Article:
• … letter to J. D. Hooker, 24[–5] February [1863] ). Darwin did not relish telling Lyell of his …
  • … ( letter to Charles Lyell, 6 March [1863] ). Nevertheless, Darwin’s regret was profound that the …
  • … the ‘brutes’, but added that he would bring many towards Darwin who would have rebelled against …
  • … from Charles Lyell, 11 March 1863 ). The botanist Asa Gray, Darwin’s friend in the United States, …
  • … off ( see letter from Asa Gray, 20 April 1863 ). In May, Darwin responded to Gray that Lyell’s and …
  • … or   Modification, ’. Faction fighting Darwin was not alone in feeling disaffected …
  • … in the subject. ‘The worst of it is’, Hooker wrote to Darwin, ‘I suppose it is virtually Huxley’s …
  • … that he had contributed to the proofs of human antiquity. Darwin and Hooker repeatedly exchanged …
  • … appeared in the  Natural History Review  in January, Darwin, who was already ill-disposed towards …
  • … January [1863] ). Archaeopteryx Falconer, Darwin, and others found an additional …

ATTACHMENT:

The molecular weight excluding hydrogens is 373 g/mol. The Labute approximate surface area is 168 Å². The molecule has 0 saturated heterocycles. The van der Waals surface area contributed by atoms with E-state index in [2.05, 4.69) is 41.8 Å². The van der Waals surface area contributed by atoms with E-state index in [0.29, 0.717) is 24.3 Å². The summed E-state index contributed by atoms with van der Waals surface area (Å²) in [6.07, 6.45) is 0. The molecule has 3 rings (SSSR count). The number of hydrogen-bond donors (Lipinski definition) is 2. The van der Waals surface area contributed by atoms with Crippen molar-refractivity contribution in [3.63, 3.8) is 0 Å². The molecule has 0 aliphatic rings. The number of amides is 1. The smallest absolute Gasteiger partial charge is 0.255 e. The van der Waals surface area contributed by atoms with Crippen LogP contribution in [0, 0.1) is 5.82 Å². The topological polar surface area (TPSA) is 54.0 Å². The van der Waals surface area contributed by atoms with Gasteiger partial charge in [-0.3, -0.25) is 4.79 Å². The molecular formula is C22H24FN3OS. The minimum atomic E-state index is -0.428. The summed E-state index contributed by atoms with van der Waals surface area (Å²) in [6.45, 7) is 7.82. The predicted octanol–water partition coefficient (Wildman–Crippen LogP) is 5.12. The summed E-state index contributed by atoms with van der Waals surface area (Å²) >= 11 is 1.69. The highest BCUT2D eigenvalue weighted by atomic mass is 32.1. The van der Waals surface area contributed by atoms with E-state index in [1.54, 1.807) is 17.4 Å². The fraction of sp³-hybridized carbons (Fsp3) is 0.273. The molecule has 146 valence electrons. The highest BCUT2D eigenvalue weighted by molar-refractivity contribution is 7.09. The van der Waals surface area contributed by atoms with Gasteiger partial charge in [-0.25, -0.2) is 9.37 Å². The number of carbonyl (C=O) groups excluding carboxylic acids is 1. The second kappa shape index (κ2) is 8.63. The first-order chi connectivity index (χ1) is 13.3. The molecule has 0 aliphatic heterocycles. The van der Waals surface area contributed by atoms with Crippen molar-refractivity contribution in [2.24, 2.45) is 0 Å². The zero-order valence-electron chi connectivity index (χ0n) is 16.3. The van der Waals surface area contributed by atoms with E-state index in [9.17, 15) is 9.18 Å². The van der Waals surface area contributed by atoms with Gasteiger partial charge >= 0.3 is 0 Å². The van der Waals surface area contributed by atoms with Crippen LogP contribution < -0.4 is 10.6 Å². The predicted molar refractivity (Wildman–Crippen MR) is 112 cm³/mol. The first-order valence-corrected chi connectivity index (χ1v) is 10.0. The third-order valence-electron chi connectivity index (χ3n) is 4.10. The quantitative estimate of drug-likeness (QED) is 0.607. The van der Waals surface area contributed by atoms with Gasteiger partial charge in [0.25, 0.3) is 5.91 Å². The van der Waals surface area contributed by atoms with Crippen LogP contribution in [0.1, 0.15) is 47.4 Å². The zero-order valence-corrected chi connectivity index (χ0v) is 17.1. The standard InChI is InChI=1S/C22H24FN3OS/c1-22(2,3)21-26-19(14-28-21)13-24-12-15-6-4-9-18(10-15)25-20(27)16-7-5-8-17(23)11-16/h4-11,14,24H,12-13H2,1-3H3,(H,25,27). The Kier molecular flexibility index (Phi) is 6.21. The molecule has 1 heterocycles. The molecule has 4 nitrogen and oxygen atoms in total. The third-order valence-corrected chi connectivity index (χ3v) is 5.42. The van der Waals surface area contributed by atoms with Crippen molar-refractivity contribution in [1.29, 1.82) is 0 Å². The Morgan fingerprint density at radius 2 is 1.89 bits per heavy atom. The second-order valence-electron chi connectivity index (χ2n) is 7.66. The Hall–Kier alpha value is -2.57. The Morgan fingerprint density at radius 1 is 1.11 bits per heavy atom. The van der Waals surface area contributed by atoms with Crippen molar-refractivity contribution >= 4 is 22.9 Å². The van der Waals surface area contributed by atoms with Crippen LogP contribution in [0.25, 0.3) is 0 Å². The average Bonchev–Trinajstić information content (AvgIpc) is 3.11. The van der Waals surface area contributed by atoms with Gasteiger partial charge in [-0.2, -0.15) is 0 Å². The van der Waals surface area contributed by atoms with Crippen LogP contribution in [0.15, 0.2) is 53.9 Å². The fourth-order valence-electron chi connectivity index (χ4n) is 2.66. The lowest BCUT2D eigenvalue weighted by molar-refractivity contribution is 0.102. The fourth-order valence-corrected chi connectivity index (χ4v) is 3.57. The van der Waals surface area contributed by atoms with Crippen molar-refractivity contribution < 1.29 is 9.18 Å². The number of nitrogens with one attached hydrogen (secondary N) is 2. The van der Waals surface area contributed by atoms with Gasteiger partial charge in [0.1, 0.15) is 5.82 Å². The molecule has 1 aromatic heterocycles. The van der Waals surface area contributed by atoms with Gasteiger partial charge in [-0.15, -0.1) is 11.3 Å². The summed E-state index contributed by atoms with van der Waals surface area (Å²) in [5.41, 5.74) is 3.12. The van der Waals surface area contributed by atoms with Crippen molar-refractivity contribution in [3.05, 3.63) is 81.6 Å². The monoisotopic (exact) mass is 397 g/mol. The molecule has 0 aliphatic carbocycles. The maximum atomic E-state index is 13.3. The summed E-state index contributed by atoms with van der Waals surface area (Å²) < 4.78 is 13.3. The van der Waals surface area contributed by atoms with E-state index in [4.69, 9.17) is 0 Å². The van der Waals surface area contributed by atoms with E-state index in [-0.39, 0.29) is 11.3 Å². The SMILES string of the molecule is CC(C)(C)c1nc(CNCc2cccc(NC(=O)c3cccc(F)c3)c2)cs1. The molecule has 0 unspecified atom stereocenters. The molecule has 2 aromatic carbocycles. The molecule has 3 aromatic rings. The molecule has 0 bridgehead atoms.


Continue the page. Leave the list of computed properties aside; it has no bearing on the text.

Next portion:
• … of Owen’s ‘slip-shod and hasty account’ of the find, Darwin asked, ‘Has God demented Owen, as a …
  • … observed that the fossil was ‘a strange being à la Darwin’, a transitional form between reptiles and …

Darwin's in letters, 1873: Animal or vegetable?

Summary

Having laboured for nearly five years on human evolution, sexual selection, and the expression of emotions, Darwin was able to devote 1873 almost exclusively to his beloved plants. He resumed work on the digestive powers of sundews and Venus fly traps, and…

Matches: 28 hits

  • … evolution, sexual selection, and the expression of emotions, Darwin was able to devote 1873 almost …
  • … (1875) and  Cross and self fertilisation  (1876). Darwin’s son Francis became increasingly …
  • … career to become his father’s scientific secretary. Darwin had always relied on assistance from …
  • … Francis’s decision. A large portion of the letters Darwin received in 1873 were in response …
  • … the previous year. As was typical, readers wrote to Darwin personally to offer suggestions, …
  • … some of which were incorporated in a later edition. Darwin also contributed to discussions in the …
  • … Francis Galton’s work on inherited talent, which prompted Darwin to reflect on the traits and …
  • … Station at Naples. Plants that eat and feel? Darwin had resumed experiments on the …
  • … 12 January [1873] ).  Drosera  was the main focus of Darwin’s study of insectivorous plants, a …